Letters From My Neighbor / 2021
Book design: Camilo Sandoval
Photos: Martin Pluddemann
Between the years 2013-2015, me and my partner Rotem Dar were living in Tel Aviv.
My upstairs neighbor was a Jewish-American woman in her fifties.
She was about 160 centimeters tall, and had short, curly blond hair.
She wore wide clothes, a visor cap and sun protection on her nose.
According to the landlord, she lost her mind after working as a scientist at Columbia University. Later, she immigrated to Israel.
Her name was Joyce.
Joyce sung and played the violin across the street from the Great Synagogue with a pitch that could almost overshadow the cantors’ prayers.
Her apartment was located right above mine with a little window facing my yard. Looking outside her window, Joyce noticed a Buddha sculpture placed there as a decoration. From that moment on, she seemed to be convinced that I was worshiping it, and therefore performing idolatry: one of the worst sins according to Judaism.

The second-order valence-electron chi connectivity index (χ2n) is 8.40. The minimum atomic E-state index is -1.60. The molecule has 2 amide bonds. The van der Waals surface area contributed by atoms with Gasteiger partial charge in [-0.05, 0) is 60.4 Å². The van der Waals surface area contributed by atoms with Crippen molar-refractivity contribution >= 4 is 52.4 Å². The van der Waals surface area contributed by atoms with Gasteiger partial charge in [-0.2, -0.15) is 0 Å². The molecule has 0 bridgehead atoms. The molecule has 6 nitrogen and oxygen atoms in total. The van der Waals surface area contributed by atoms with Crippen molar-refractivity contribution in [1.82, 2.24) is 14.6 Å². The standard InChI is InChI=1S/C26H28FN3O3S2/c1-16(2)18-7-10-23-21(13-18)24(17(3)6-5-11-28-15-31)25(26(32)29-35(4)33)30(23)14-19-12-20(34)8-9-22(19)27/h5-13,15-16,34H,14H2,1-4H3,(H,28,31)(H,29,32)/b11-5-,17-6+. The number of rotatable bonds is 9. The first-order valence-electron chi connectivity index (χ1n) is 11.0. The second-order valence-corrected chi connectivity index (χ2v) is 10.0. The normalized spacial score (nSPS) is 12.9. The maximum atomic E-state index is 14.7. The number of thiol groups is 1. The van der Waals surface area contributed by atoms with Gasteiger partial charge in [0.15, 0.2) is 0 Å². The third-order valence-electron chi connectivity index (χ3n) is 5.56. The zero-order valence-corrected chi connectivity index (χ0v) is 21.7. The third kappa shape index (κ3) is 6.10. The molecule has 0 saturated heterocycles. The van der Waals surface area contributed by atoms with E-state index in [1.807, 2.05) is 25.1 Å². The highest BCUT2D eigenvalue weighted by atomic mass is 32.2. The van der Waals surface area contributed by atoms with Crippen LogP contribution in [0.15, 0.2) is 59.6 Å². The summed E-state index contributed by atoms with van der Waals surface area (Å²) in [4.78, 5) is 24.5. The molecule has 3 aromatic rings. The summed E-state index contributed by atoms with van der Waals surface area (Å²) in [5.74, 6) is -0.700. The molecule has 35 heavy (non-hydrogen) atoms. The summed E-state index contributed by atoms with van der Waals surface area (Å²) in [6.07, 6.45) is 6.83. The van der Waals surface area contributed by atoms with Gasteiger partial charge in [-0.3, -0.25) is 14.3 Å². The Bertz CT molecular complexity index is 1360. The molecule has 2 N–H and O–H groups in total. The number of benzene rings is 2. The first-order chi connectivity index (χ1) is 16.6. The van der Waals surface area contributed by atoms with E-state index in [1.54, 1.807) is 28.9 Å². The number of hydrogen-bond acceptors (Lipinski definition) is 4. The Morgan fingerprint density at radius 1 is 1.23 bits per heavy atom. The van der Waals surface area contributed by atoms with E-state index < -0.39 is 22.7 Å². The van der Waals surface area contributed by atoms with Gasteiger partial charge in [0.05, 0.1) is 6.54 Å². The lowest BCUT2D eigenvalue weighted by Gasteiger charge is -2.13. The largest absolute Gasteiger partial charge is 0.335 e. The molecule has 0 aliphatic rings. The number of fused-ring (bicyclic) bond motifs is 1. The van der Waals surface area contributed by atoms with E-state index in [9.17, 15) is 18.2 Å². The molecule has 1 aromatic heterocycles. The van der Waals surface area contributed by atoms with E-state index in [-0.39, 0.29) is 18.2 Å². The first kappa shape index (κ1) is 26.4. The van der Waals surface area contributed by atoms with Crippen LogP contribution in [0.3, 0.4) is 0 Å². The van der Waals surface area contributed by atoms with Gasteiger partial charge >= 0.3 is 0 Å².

In order to present her thoughts and feelings, Joyce wrote letters and notes. Some contained text, while others featured drawings and numbers. I found them on my doorstep. She threw the letters out of her window, aiming to reach me. She hung them on the building’s walls and electrical wires. They were piling up. Note upon note, letter upon letter. For two years she threw them from her window, and I collected them.
In this book I present this collection.
Some of the texts in the letters are written in Hebrew. I took the liberty to suggest personal translations and interpretation to them.